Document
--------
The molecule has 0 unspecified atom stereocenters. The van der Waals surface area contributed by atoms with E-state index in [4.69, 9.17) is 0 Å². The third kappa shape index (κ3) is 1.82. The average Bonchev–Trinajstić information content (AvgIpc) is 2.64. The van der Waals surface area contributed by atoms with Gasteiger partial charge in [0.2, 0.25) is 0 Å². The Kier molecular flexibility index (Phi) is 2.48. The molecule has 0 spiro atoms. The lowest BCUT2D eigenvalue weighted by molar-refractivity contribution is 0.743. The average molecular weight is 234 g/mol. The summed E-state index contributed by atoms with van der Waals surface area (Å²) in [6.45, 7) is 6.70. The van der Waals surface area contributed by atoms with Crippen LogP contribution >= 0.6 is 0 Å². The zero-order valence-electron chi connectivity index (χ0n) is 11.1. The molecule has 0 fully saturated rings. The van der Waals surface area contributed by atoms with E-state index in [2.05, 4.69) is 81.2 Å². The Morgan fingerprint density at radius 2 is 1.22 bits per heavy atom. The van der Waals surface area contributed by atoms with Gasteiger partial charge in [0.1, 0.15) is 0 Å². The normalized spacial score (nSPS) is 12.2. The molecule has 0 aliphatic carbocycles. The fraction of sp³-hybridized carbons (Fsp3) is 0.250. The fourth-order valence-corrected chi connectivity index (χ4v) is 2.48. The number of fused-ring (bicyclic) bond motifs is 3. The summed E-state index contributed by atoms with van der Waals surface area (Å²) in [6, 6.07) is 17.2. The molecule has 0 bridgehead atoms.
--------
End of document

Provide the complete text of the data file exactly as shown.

The molecule has 0 unspecified atom stereocenters. The van der Waals surface area contributed by atoms with E-state index in [4.69, 9.17) is 0 Å². The third kappa shape index (κ3) is 1.82. The average Bonchev–Trinajstić information content (AvgIpc) is 2.64. The van der Waals surface area contributed by atoms with Gasteiger partial charge in [0.2, 0.25) is 0 Å². The Kier molecular flexibility index (Phi) is 2.48. The molecule has 0 spiro atoms. The lowest BCUT2D eigenvalue weighted by molar-refractivity contribution is 0.743. The average molecular weight is 234 g/mol. The summed E-state index contributed by atoms with van der Waals surface area (Å²) in [6.45, 7) is 6.70. The van der Waals surface area contributed by atoms with Crippen LogP contribution >= 0.6 is 0 Å². The zero-order valence-electron chi connectivity index (χ0n) is 11.1. The molecule has 0 fully saturated rings. The van der Waals surface area contributed by atoms with E-state index in [2.05, 4.69) is 81.2 Å². The Morgan fingerprint density at radius 2 is 1.22 bits per heavy atom. The van der Waals surface area contributed by atoms with Gasteiger partial charge in [0.1, 0.15) is 0 Å². The normalized spacial score (nSPS) is 12.2. The molecule has 0 aliphatic carbocycles. The fraction of sp³-hybridized carbons (Fsp3) is 0.250. The fourth-order valence-corrected chi connectivity index (χ4v) is 2.48. The number of fused-ring (bicyclic) bond motifs is 3. The summed E-state index contributed by atoms with van der Waals surface area (Å²) in [6, 6.07) is 17.2. The molecule has 0 bridgehead atoms.